By MARTHA SMITH
Special to the Standard
NORTH KINGSTOWN – When Lawrence D. “Larry” Webster was a child growing up in the woods of Charlestown – in the same house he’s occupied all his life – he spent his days watching planes.
“As a little kid, two years old, my parents would sit me out here and I watched hundreds of aircraft flying out of Quonset and Charlestown,” says Webster, who will turn 65 in February. Both naval air stations remained open until 1974.
When he got older, there were still “few houses out here and no one to play with,” he recalls. “My parents told me to go do something.” So he did.
He “watched Corsairs dive bomb Wordens Pond during the Korean War” and, at 14, he made his way to the Streeter Farm – later Camp JORI – where he discovered his first plane wreckage.
Webster dug out parts of a World War II plane and researched everything about it – its history, pilot and all the details of the crash that killed him.
The young air aficionado was hooked.
Today, in his home computer, he has documented more than 11,000 plane wrecks in New England; another 10,000 are recorded on paper, waiting to be entered into his database. They run the gamut from minor accidents to full crashes that claimed lives.
He also became a hunter-gatherer, finding crash sites and bringing home odds and ends of debris ranging in size from small sections of metal bent like accordions to entire wings and engines.
“When you walk onto a crash site, it’s amazing to see,” he says, describing the adrenalin rush of encountering history first-hand.
Over the years, fishermen have given him pieces of wreckage brought up in their nets and hunters have alerted him to plane artifacts they’ve spotted and where to find them. Webster has assembled piles of debris from individual planes and identified every one.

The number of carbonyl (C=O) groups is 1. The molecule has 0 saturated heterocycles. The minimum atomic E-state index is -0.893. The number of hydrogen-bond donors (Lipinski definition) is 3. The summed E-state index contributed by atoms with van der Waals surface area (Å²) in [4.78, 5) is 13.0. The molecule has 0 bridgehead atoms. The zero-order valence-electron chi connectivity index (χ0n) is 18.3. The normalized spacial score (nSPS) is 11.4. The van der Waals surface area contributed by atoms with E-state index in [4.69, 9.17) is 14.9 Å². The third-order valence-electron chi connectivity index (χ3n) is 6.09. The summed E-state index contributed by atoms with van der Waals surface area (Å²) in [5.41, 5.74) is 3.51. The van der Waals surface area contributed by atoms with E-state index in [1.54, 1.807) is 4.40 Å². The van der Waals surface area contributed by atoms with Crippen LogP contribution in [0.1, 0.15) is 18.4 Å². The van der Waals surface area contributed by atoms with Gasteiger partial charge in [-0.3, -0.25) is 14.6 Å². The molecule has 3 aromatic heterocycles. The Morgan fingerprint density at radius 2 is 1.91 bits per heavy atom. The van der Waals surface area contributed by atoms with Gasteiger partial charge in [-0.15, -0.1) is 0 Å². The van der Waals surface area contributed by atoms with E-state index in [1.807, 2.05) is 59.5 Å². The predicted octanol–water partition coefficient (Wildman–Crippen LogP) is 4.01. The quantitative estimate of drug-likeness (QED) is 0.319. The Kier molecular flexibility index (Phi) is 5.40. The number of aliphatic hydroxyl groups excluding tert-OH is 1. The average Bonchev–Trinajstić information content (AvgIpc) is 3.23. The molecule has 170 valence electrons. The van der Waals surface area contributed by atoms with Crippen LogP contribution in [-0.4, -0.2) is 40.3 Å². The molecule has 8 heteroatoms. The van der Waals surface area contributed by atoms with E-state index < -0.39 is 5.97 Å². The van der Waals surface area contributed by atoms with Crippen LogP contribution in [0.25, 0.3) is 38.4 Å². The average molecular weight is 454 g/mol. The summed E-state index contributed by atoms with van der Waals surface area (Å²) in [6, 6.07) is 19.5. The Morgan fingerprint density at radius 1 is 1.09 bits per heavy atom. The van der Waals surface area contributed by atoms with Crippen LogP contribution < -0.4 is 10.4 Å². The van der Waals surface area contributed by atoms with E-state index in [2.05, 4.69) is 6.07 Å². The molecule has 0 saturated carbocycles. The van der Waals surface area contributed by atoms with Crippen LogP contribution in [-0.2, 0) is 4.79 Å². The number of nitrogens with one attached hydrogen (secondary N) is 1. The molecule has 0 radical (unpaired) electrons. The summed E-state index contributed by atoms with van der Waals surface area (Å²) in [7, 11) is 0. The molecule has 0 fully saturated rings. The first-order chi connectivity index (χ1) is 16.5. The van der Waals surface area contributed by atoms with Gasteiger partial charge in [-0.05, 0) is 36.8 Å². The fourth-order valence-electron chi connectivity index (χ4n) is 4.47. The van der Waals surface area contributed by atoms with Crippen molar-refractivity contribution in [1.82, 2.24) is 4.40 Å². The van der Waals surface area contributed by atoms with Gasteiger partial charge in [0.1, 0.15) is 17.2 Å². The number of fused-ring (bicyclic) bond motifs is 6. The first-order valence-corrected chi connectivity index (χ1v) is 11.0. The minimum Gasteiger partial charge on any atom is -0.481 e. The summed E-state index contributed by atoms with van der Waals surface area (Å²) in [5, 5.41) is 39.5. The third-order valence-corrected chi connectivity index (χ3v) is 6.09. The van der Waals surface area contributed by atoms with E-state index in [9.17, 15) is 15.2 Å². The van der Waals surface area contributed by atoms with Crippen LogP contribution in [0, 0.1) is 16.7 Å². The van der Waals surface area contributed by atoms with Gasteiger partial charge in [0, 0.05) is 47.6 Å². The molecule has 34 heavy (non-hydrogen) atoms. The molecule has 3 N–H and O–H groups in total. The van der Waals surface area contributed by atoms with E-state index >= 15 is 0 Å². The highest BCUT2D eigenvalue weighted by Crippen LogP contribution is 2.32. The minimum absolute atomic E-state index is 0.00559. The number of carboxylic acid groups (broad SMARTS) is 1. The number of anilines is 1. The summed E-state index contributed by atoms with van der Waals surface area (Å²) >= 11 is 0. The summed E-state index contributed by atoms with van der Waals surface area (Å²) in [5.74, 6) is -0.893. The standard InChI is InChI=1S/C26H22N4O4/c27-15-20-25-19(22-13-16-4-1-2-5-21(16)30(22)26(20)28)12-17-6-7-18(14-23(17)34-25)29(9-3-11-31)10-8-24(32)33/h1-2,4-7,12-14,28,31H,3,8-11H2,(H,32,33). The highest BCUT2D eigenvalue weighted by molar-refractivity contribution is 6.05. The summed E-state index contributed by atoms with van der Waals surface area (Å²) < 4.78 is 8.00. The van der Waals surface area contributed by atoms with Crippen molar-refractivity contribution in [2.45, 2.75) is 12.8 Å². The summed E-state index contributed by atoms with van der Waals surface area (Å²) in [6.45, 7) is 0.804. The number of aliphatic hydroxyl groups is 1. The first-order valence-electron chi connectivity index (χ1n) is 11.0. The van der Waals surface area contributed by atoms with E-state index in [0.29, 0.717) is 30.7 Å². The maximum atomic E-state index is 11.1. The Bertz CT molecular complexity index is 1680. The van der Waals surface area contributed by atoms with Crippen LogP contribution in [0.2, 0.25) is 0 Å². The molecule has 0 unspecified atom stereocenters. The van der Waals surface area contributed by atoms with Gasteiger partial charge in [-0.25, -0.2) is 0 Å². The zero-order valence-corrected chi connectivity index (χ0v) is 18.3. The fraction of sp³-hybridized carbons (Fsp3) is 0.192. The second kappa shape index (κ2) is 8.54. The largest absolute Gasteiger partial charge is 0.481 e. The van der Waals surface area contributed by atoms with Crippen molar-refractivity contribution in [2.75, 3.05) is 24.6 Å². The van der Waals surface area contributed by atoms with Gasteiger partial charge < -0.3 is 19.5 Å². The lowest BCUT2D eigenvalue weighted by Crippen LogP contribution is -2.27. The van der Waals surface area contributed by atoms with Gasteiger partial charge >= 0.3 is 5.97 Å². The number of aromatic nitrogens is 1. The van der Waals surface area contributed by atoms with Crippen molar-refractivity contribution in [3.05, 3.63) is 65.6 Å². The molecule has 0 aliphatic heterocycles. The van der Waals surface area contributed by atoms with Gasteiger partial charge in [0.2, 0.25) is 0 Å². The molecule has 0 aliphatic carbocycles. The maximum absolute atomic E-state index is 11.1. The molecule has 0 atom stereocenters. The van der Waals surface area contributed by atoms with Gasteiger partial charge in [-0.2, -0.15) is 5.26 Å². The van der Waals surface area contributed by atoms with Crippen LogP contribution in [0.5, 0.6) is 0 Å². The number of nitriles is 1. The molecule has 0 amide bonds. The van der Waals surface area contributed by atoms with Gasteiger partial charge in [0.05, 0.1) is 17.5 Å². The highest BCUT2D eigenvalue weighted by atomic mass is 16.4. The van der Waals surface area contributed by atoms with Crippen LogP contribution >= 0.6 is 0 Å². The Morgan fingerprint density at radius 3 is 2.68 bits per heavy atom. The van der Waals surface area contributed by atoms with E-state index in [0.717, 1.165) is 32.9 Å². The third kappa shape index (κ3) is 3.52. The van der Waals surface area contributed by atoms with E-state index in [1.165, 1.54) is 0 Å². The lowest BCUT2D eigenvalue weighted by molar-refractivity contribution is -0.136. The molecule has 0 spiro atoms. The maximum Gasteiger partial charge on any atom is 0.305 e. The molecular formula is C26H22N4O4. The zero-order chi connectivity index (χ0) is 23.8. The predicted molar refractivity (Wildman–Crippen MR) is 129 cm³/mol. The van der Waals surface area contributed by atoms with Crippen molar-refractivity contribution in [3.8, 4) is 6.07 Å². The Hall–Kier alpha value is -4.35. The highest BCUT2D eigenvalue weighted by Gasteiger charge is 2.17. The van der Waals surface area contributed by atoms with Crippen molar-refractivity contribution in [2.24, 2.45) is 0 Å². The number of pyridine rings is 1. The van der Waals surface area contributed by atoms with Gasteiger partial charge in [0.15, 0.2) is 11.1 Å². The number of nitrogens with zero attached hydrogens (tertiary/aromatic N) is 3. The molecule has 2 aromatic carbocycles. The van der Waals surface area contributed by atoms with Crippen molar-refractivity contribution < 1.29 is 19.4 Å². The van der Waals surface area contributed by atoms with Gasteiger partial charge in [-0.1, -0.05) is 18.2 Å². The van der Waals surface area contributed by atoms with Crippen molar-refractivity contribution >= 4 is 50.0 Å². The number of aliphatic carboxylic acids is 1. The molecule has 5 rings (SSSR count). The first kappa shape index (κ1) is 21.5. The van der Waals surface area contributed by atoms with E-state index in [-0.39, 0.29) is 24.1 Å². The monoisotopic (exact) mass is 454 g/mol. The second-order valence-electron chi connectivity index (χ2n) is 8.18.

As a result, his large property houses an astonishing array of items that are evidence of things that went terribly wrong during training flights. Some were profoundly tragic.
One in particular has stuck with him.
In his airplane graveyard are parts of a Banshee that flew out of Quonset and was downed in a head-on crash on the night of June 24,1953 during a night practice run. The resulting fireball at 19,000 feet was seen from New London, Conn. to Worcester, Mass.; both pilots died horrifically.
One plane, piloted by U.S. Naval Reserve Lt.(jg) James J. Scholian, fell to earth in Exeter near Austin Farm Road; the other, with Lt. (jg) Jack Oliver Snipes at the controls, plunged into Robin Hollow Pond.
Webster has Snipes’ pilot’s ejection seat, recovered from a rural trailer park where it was being used for a lawn ornament.
Throughout his career as an award-winning mechanical engineer – he retired from Heidelberg-Harris in Pawcatuck, Conn. – Webster's passion for planes has been unwavering. Starting in 1975, for instance, he singlehandedly restored a Grumman Hellcat for the New England Air Museum.
It took 18 years.